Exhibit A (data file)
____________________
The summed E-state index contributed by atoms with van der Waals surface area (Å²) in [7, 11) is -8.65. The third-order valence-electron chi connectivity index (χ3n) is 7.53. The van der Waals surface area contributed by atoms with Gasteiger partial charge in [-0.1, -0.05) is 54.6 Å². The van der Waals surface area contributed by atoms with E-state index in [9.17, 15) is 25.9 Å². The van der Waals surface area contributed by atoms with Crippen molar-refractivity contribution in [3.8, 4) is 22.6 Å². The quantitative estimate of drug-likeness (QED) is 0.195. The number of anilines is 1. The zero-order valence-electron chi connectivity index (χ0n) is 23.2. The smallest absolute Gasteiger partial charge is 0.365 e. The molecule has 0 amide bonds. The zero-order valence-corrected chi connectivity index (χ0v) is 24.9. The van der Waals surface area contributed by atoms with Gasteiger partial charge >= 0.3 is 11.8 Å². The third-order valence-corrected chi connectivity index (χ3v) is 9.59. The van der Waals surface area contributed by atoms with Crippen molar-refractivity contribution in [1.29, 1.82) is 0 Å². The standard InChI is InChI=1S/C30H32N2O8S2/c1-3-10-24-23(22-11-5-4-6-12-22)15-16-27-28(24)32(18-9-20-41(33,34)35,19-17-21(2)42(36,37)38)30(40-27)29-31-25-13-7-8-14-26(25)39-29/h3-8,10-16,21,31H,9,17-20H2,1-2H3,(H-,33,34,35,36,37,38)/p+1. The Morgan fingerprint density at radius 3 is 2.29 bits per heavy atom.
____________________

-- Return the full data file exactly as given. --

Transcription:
The summed E-state index contributed by atoms with van der Waals surface area (Å²) in [7, 11) is -8.65. The third-order valence-electron chi connectivity index (χ3n) is 7.53. The van der Waals surface area contributed by atoms with Gasteiger partial charge in [-0.1, -0.05) is 54.6 Å². The van der Waals surface area contributed by atoms with E-state index in [9.17, 15) is 25.9 Å². The van der Waals surface area contributed by atoms with Crippen molar-refractivity contribution in [3.8, 4) is 22.6 Å². The quantitative estimate of drug-likeness (QED) is 0.195. The number of anilines is 1. The zero-order valence-electron chi connectivity index (χ0n) is 23.2. The smallest absolute Gasteiger partial charge is 0.365 e. The molecule has 0 amide bonds. The zero-order valence-corrected chi connectivity index (χ0v) is 24.9. The van der Waals surface area contributed by atoms with Gasteiger partial charge >= 0.3 is 11.8 Å². The third-order valence-corrected chi connectivity index (χ3v) is 9.59. The van der Waals surface area contributed by atoms with Crippen molar-refractivity contribution in [1.29, 1.82) is 0 Å². The standard InChI is InChI=1S/C30H32N2O8S2/c1-3-10-24-23(22-11-5-4-6-12-22)15-16-27-28(24)32(18-9-20-41(33,34)35,19-17-21(2)42(36,37)38)30(40-27)29-31-25-13-7-8-14-26(25)39-29/h3-8,10-16,21,31H,9,17-20H2,1-2H3,(H-,33,34,35,36,37,38)/p+1. The Morgan fingerprint density at radius 3 is 2.29 bits per heavy atom.